“The investigating authority initiates a criminal case against sixteen officials responsible for managing the country’s dam facilities,” the attorney general’s statement reads.
The coastal city’s mayor and several present and former water infrastructure authorities were among those detained.
Torrential rainfall and the bursting of the dams sent a huge wave of water through Derna on September 10, sweeping entire neighborhoods into the sea. Close to 4,000 people died in Libya’s floods and 9,000 more remain unaccounted for, according to the World Health Organization.
Protests erupted in Derna last week over the catastrophe, with locals demanding the removal of those in power.
The attorney general said Monday that it placed the 16 officials under pre-trial detention after interrogations. Prosecutors are also investigating others connected to the floods, especially any who may have benefitted unlawfully from the city’s reconstruction project.
“A request of an expanded investigation has been issued into the rest of those responsible for the Derna flood incident and others who mismanaged the reconstruction project and obtained illegal revenues because of this misuse,” the statement added.
Warnings about the dams
Derna is prone to flooding, and its dam reservoirs have caused at least five deadly floods since 1942, the latest of which was in 2011, according to a research paper published by Libya’s Sebha University last year.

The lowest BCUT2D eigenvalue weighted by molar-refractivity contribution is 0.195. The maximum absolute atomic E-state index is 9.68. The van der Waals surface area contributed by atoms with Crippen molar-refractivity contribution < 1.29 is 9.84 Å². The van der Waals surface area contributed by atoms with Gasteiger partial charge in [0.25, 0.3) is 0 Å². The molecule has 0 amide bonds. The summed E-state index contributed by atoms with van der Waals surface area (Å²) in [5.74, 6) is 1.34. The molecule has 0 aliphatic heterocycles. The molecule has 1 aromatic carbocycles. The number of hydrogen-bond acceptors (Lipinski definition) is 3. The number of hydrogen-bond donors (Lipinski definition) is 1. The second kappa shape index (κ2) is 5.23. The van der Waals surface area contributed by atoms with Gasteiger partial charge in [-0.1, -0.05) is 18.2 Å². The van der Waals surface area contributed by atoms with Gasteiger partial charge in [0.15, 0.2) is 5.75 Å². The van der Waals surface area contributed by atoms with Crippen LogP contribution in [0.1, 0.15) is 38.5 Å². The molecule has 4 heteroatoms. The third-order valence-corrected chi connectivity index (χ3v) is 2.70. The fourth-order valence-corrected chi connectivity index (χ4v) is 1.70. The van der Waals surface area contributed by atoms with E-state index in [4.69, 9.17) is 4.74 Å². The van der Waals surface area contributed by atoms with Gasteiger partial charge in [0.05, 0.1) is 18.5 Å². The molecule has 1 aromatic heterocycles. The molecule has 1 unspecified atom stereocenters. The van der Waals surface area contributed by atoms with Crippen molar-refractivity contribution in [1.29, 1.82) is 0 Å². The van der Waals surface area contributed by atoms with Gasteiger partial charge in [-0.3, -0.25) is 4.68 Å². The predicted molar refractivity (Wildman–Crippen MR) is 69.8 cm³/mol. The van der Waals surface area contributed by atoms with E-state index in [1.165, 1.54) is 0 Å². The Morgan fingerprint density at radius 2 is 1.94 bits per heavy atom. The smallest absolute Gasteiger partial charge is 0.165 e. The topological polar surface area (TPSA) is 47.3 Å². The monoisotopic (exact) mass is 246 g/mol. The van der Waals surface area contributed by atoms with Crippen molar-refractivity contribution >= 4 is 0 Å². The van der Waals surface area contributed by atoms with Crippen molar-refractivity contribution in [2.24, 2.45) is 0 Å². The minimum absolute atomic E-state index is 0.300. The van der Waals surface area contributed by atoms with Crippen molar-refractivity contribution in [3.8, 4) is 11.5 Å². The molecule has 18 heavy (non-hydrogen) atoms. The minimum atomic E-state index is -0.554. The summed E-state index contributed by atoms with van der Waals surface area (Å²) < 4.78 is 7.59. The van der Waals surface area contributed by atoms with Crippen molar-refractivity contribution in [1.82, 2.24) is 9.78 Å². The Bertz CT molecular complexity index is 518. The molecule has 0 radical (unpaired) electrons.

The two dams that burst on Monday were built around half a century ago, between 1973 and 1977, by a Yugoslav construction company. The Derna dam is 75 meters (246 feet) high with a storage capacity of 18 million cubic meters (4.76 billion gallons). The second dam, Mansour, is 45 meters (148 feet) high with a capacity of 1.5 million cubic meters (396 million gallons).
Those dams haven’t undergone maintenance since 2002, the city’s deputy mayor Ahmed Madroud told Al Jazeera.
But the problems with the dams were known. The Sebha University paper warned that the dams in Derna had a “high potential for flood risk” and that periodic maintenance is needed to avoid “catastrophic” flooding.
“The current situation in the Wadi Derna reservoir requires officials to take immediate measures to carry out periodic maintenance of existing dams,” the paper recommended last year. “Because in the event of a huge flood, the result will be catastrophic on the residents of the valley and the city.”
Reporting contributed by CNN’s Nadeen Ebrahim, Laura Paddison, Sarah Sirgany, Celine Alkhaldi and Jomana Karadsheh.